Returning home after the war, Fuld was devastated to find his beloved Rotterdam bombed beyond recognition and his entire family murdered.  With his red-hair and European accent he became a very recognizable Jewish performer when he returned to the USA. Combining Yiddish songs with swing music, and using both Yiddish and English lyrics he achieved stardom among Jewish audiences in the 1950s and 1960s. Performing with super-stars like Frank Sinatra and Edith Piaf his admirers ran the gamut and included such luminaries as Frankie Laine, Billie Holiday, Al Jolson, Danny Kaye and even Albert Einstein.

Click here for more songs by Leo Fuld.

This blog was written by RSA guest blogger, Niels Falch. An independent researcher, Mr. Falch is especially interested in the influence of Jewish music on American popular songs. He lives near Amsterdam in Holland. Additional material supplied by Maxine Schackman, Director of the Recorded Sound Archives at FAU Libraries in Boca Raton, FL.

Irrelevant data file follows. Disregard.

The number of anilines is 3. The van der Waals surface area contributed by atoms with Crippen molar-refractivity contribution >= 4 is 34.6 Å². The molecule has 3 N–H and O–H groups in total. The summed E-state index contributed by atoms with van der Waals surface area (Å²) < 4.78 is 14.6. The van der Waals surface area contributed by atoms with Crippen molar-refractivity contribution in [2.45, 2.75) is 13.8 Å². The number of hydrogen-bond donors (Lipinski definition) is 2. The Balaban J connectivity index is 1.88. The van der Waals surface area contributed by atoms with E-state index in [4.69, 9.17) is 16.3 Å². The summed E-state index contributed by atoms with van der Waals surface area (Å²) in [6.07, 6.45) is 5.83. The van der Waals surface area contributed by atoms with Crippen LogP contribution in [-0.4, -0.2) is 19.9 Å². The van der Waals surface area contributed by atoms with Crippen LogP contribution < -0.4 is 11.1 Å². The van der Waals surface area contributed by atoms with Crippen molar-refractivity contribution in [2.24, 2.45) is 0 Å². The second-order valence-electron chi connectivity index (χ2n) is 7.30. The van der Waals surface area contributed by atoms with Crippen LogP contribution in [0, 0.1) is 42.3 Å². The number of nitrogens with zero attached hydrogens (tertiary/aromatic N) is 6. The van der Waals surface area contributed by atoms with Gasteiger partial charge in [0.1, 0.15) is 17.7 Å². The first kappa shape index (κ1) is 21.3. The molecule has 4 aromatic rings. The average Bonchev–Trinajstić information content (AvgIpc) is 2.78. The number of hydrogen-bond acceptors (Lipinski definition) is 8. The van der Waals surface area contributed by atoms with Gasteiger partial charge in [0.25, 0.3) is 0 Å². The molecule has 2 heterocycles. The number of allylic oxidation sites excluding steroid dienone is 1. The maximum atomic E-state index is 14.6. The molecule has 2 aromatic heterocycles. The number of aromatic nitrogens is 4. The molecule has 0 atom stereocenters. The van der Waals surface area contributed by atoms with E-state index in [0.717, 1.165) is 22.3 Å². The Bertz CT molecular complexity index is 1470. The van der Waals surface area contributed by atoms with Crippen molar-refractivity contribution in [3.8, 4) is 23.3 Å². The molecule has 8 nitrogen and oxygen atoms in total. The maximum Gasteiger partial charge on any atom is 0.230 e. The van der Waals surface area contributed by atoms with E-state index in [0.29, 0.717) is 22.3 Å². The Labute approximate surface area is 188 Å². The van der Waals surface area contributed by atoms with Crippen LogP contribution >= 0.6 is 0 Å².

Vinyl record give-away a big hit with FAU students

By , October 23, 2014 6:52 pm

 

FAU students Allyson and Alexander browse through vinyl LPs.

FAU students Allyson and Alexander browse through vinyl LPs.

Over 300 FAU students and invited guests participated in the Recorded Sound Archives Vinyl Record Give-away event on October 20 and 21, 2014 at the Wimberly Library’s fifth floor on FAU’s Boca Raton campus.

More than 1,500 vinyl LP records were distributed as well as cassette tapes, and 45 rpm records (singles).

Established in 2002 to collect, organize and protect vintage audio recordings, the RSA houses more than 250,000 classical, jazz, Judaic and other vintage recordings, making FAU Libraries one of the top academic libraries in the nation for sound recordings.